This site contains government information on the EU referendum. No material was published on this website between 27 May and 23 June 2016, in line with the restrictions set out in the Political Parties, Elections and Referendums Act 2000.
The EU referendum takes place on the 23rd June. On this page you'll find some frequently asked questions on possible alternatives to EU membership and the Government's answers to these questions.
The Canada-EU deal would not be suitable for the UK. Trying to negotiate a deal along these lines would mean years of uncertainty for UK trade. The Canada-EU deal took seven years to negotiate and it is still not yet in force. The Canada deal offers less access for services than the Single Market, which is important to the UK as services make up nearly 80% of our economy. It also offers less liberalisation in areas such as agriculture meaning that, for example, beef exports to the EU beyond an agreed quota would face tariffs.
The EU is the UK’s largest trading partner – 44% of our goods and services exports go there. Trying to negotiate a deal along these lines would also mean years of uncertainty for UK trade. Canada’s largest trading partners are in North America. Only 8.7% of Canadian exports go to the EU. Canada is therefore far less reliant than the UK on full access to the EU’s Single Market.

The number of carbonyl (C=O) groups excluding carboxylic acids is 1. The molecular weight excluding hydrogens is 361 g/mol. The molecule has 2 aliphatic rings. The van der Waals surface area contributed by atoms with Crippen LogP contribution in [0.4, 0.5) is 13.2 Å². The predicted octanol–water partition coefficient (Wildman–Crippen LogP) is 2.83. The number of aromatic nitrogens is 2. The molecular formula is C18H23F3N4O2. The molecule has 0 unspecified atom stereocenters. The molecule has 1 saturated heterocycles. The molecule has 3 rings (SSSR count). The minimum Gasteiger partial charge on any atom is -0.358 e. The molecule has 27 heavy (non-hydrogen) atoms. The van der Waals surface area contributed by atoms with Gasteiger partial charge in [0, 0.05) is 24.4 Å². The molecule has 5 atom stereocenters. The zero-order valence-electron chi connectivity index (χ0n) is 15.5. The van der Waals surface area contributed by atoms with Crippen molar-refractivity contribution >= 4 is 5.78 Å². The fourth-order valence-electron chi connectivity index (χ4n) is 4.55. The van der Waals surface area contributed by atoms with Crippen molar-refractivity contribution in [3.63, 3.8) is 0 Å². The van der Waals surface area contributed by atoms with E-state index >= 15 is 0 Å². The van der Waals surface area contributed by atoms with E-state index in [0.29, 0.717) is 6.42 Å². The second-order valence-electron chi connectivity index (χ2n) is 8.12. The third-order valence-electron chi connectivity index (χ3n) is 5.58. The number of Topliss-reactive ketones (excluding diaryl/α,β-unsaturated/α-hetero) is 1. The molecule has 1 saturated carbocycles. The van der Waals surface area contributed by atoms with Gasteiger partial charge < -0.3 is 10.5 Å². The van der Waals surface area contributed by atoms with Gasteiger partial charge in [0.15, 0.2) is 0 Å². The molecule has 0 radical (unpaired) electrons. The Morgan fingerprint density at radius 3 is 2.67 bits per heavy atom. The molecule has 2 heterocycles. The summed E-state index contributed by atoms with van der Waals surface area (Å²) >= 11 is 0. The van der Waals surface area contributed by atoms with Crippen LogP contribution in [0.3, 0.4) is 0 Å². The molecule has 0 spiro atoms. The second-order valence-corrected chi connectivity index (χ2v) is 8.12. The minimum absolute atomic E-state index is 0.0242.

The Norway model includes many of the key obligations of EU membership, and Norway makes significant contributions to EU spending. According to an independent study for the Norwegian Government, Norway has had to incorporate approximately three-quarters of all EU laws into its own domestic legislation, but without a say in how those rules are made. It has had to accept the free movement of EU migrants into the country to live and work and it has chosen to be part of the Schengen border-free area. Norway has a higher share of EU migrants per person than the UK.
Switzerland’s arrangements with the EU replicate many of the benefits of EU membership, but come with obligations including accepting the free movement of EU migrants, making a contribution to EU spending, and compliance with the majority of rules governing the Single Market, once these have been decided by EU members.
WTO rules mean that the EU, and all countries with which we currently have trade deals, would have no choice but to apply WTO tariffs on exports from the UK, putting our companies at a competitive disadvantage. Treasury modelling has estimated that after 15 years, the UK would be between 5.4 per cent and 9.5 per cent of GDP better off inside the EU than we would be if we adopted WTO rules. In 2015 terms, leaving the EU and relying on WTO rules could mean a relative loss of GDP of £5,200 a year per household.